Travelling across Thailand, Malaysia and Singapore by train

You could travel from Bangkok to Singapore by fast train in two days – but where’s the fun in that? Allow two weeks for tropical islands, mysterious highlands and colonial charm

8 mins
All hail the King! Thailand’s national anthem erupted around Bangkok’s cavernous Hualamphong Station, inducing Thai travellers to rise to face an illuminated portrait of their beloved King Bhumibol. The music receded; a hum of conversation restarted. Saffron-robed monks waited while the marble concourse filled with rice-sacks and suitcases. Food stalls exhaled tempting aromas. The tannoy announced myriad journeys leaving Bangkok throughout the night. The place was alive with noise, smells, activity, and possibility.

Hualamphong train station (Shutterstock)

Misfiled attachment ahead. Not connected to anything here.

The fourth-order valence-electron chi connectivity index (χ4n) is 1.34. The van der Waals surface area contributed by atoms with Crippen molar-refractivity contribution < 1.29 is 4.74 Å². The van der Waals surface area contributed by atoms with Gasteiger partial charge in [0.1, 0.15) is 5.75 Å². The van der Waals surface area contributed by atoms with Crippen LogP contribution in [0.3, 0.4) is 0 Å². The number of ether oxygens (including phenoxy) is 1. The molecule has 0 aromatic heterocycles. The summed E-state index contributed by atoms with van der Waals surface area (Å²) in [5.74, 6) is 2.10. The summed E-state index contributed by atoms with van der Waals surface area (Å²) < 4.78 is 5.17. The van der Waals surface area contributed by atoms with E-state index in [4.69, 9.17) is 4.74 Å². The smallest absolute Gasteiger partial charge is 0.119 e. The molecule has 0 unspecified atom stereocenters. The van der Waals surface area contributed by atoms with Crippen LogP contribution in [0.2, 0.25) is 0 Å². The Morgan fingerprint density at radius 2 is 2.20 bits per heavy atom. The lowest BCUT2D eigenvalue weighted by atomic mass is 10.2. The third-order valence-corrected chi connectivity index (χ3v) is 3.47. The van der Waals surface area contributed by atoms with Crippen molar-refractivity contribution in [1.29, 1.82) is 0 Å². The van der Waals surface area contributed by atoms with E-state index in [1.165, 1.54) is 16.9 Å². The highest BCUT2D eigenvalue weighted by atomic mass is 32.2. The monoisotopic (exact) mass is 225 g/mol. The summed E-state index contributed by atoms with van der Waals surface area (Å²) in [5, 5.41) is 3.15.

Hualamphong train station (Shutterstock)

I was here to find my comfortable second-class sleeper-berth, to commence an iconic South-East Asian rail journey from Bangkok to Singapore. The 1,985km route can be completed in two days but I’d allowed myself two weeks to hop-on and hop-off a variety of southbound trains, inching down the southern Thai-Malay peninsula to explore an exotic cocktail of tropical islands and heritage-rich cities en route.

Paradise regained?

Nine hours later, at 4.30am, I disembarked bleary-eyed at Chumphon Station. However, any early morning cobwebs were soon blown away as I left Chumphon Pier by catamaran to head into the sparkling western Gulf of Thailand.

Before long, the bulging green-forested carapace of Koh Tao emerged through silky morning sea mist. Golden strips of beach caught the sunrise. It was still hard to believe that two British backpackers were tragically murdered here in late 2014. Looking out across it now, it was beautiful.

As I arrived, Mae Haad Pier was teeming with ferryboats and long-propeller water-taxis while 2.5km-long Sairee Beach’s wall-to-wall guesthouses, dive-centres and restaurants thronged with young backpackers. Briton Phil Davies, who runs dive outfit Davy Jones Locker, told me he was shocked by the murders – as were locals and visitors. “It was quieter than I ever remember at the end of 2014,” he said, “but now tourists are returning.”